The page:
The weekend after Christmas, Will and I packed a small duffle bag into his car and drove two hours north of Paris to Lille ("Leel-eh"), a small city on the border of Belgium.
After two hours of driving past fields after fields of lush green farmland, we finally entered the northern French city. As we drove through the outskirts towards the town center, concrete roads and modern cement buildings slowly transformed into cobble-stoned pathways and grand, intricately carved stone architecture.
There was something distinctive about these buildings that made Lille feel so different from other French cities. Perhaps it was the enduring small-town feel despite the city's extraordinary growth over the last two centuries, or maybe it was the distinctive windows and yellow-beige-orangy-red color scheme reminiscent of its Belgium traditions.
But Lille had also been the site of many wars, and the remnants of the Citadel served as ghostly reminders. Walls within walls, the Citadel was constructed in a star-like design such that no wall could be approached without being under attack by a neighboring wall. Genius, right?
In December, Lille was full of Christmas festivities with decorations on every street. We walked past delicious boulangeries, filled with baguettes and other freshly baked delicacies.
And of course, there were the patisseries with delightful sweets in various colors and shapes.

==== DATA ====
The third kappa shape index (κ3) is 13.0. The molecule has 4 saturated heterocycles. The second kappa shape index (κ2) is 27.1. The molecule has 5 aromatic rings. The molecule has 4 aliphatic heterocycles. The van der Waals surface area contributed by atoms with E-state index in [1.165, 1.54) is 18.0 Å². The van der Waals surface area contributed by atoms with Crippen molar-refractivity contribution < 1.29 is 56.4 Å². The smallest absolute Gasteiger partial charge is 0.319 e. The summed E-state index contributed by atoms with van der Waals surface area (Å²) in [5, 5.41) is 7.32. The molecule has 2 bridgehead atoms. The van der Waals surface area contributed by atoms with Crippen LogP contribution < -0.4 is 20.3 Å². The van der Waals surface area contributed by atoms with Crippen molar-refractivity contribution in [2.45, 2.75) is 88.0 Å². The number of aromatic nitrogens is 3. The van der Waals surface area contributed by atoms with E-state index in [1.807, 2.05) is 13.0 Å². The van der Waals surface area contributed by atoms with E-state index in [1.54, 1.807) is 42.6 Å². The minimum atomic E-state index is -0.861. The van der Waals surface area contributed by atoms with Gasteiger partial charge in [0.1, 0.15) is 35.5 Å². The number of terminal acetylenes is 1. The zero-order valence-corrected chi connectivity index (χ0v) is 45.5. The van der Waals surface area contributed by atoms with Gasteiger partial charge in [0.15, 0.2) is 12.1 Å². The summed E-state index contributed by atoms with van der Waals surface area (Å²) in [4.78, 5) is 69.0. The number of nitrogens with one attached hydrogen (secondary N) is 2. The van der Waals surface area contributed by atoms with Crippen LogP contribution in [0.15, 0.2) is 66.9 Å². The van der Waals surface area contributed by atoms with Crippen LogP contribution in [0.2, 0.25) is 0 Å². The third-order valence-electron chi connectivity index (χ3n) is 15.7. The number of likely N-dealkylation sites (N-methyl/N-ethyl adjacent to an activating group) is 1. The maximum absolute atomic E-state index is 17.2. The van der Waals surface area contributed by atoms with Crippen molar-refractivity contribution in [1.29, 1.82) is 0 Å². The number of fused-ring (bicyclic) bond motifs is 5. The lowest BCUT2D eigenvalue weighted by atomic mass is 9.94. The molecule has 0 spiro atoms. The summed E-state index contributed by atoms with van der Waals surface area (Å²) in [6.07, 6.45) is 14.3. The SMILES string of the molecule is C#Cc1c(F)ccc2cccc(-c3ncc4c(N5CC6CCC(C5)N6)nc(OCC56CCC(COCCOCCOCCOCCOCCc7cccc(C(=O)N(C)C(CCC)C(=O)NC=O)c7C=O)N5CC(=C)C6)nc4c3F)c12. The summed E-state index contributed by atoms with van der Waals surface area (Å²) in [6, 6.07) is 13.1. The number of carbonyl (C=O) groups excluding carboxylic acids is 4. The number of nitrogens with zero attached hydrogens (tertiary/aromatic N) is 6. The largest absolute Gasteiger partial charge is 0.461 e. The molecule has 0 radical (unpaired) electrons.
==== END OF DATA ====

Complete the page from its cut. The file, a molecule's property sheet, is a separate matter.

But my favorite part of Lille was undoubtedly the boutiques. From art to furniture, hand bags to clothing, chocolates to stationary, tea salons to jewelry, you could find a specialized store for anything and everything.
There was even a shop that sold only paper lamps and another that sold just paper. Products were so cleverly designed with such superb quality that I was tempted to buy up everything (if only we had an apartment *wink*).
The possibilities were endless.
At night fall, we left the town center, and after two roundabouts (the French love roundabouts), we drove down a dark alleyway, at the end of which stood a beautiful castle.
Le Chateau des Ormes, having once been a private retreat for the city's wealthy after the World Wars, was purchased and renovated by the owner and her husband in 2004. Since 2006, hundreds of visitors around the world have stayed in one of their five distinctively themed bedrooms. Charming would be the one word to describe this extraordinary home.
After settling in at 7pm, we huddled around the fireplace for a welcome drink with red wine and cheese. We met an older grey-haired couple from Brussels and chatted about the history of the castle, the world wars, the city's relationship with Belgium, as well as stories of our travels around the world.
until next time ;)